Perhaps, then, the question about means and structures, on which Nostra Aetate did not offer an explicit opinion, needs to be rephrased. Instead of asking "Is this religion a structure or vehicle or way of salvation?" should we not rather ask "Are there elements in this religion that God appears to be using to save people?" Thus, there is no single, a priori answer to the question of how salvific other religions are. We can only make an a posteriori judgement, based on an observation of the fruits of the Spirit and the distinguishing marks of the Kingdom in the followers of that particular religion. Such an a posteriori judgement cannot or need not be made about the whole religion, but rather about individual elements. (60)
The way the Church understands the unusual category of private revelation provides a fruitful avenue for this kind of openness. Particular passages in the Qur'an could be explored without having to make any claims about the book as a whole.
Difficult work lies ahead in the Christian spiritual discernment of Qur'anic revelations, both with respect to Muhammad as the receiver of such revelations and to the content of Qur'anic passages. But unique benefits reward such work. While an analysis of Muhammad and Qur'anic passages lies beyond the scope of this article, one already wonders how Qur'anic accounts of, for example, the creation story or the binding of Isaac or the birth of Jesus could enhance Christian understandings of those same events that are documented in the Christian Scriptures. This article sought to establish the possibility of extending the category of private revelation to a non-Christian context. In this I suggest that my article succeeded in principle, if not it in practice--the latter would have required a much longer analysis. I believe, however, that my argument answers the call of both Nostra aetate and Dominus Iesus to recognize the truth and holiness in other religions while not losing sight of the salvific universality of Christ. My argument applies to what occurred in two towns in Saudi Arabia the theological reasoning at work regarding Marian apparitions all over the Catholic world.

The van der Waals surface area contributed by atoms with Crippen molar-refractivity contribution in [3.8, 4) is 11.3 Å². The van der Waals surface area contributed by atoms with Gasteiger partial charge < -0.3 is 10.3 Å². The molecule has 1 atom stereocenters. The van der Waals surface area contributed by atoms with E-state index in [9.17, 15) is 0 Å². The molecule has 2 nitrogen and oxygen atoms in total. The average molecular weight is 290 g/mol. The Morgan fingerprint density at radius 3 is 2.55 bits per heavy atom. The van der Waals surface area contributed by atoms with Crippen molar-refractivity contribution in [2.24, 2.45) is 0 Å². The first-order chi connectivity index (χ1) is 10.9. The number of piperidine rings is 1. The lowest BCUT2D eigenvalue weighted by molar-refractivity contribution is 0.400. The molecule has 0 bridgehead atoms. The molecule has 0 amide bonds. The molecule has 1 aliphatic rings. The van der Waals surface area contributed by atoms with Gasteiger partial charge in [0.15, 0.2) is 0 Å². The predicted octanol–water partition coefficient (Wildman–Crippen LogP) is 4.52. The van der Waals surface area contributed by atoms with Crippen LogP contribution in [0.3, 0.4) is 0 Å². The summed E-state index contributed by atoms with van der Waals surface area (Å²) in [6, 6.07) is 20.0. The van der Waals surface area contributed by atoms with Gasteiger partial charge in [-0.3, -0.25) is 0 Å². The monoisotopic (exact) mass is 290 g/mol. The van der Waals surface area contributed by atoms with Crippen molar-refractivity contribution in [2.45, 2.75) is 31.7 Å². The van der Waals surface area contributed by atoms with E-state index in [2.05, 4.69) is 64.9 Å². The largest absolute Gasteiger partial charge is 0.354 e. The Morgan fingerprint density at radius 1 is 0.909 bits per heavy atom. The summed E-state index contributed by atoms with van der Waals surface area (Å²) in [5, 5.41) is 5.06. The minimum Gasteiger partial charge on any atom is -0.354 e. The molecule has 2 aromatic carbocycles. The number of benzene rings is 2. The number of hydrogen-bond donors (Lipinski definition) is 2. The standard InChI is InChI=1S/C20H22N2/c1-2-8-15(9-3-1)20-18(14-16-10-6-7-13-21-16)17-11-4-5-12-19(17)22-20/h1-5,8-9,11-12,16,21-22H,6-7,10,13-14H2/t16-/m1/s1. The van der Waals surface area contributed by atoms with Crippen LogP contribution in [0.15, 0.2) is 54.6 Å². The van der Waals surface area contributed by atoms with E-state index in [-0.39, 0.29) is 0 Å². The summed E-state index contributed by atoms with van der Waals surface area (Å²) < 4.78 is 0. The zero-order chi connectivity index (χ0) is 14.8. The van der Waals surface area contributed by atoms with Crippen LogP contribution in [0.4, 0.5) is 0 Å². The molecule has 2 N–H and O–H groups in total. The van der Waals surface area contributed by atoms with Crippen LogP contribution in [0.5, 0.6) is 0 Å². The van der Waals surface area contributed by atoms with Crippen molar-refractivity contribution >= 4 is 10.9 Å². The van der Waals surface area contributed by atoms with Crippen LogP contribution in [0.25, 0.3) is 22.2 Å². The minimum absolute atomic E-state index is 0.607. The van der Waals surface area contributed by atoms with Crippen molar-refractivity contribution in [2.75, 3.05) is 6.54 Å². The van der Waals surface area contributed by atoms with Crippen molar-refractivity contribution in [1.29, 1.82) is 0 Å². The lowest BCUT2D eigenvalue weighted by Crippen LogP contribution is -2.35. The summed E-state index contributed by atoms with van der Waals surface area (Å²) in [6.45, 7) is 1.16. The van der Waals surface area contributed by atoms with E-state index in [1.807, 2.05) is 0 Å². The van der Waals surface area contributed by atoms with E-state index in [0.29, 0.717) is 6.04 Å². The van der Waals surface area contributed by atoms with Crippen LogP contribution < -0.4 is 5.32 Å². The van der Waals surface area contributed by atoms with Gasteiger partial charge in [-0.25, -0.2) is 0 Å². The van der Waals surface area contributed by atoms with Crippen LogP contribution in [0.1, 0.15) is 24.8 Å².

My argument leads to further questions both in the theology of revelation and in the arena of religious pluralism. These include a reexamination of the Christian understanding of what comprises prophecy, an analysis of Muhammad as a possible receiver of private revelation, and a detailed exploration of actual Qur'anic texts that would elucidate the theoretical suggestions outlined in this article. The first step in this larger project has been established: Christians should be open in principle to the possibility that Muhammad received divine revelations in Mecca and Medina, much as some Catholics have received and continue to receive private revelations.
(1.) I am grateful to Nicholas Lash, Peter Ochs, Frank Clooney, S.J., Kevin Hughes, Joseph Curran, Grant Kaplan, Jeremy Wilkins, and Dominic Doyle, who commented on earlier drafts of this article.
(2.) My own approach to this question in large part grows out of my participation in the practice of scriptural reasoning, in which Jews, Christians, and Muslims read passages from sacred scriptures together that are bundled under a selected theme. For more information on the practice of scriptural reasoning and a list of resources, visit http://www.scripturalreasoning.org. (All URLs cited herein were accessed March 29, 2015.) See also The Promise of Scriptural Reasoning, ed. David F. Ford and C. C. Pecknold (Malden, MA: Wiley-Blackwell, 2006).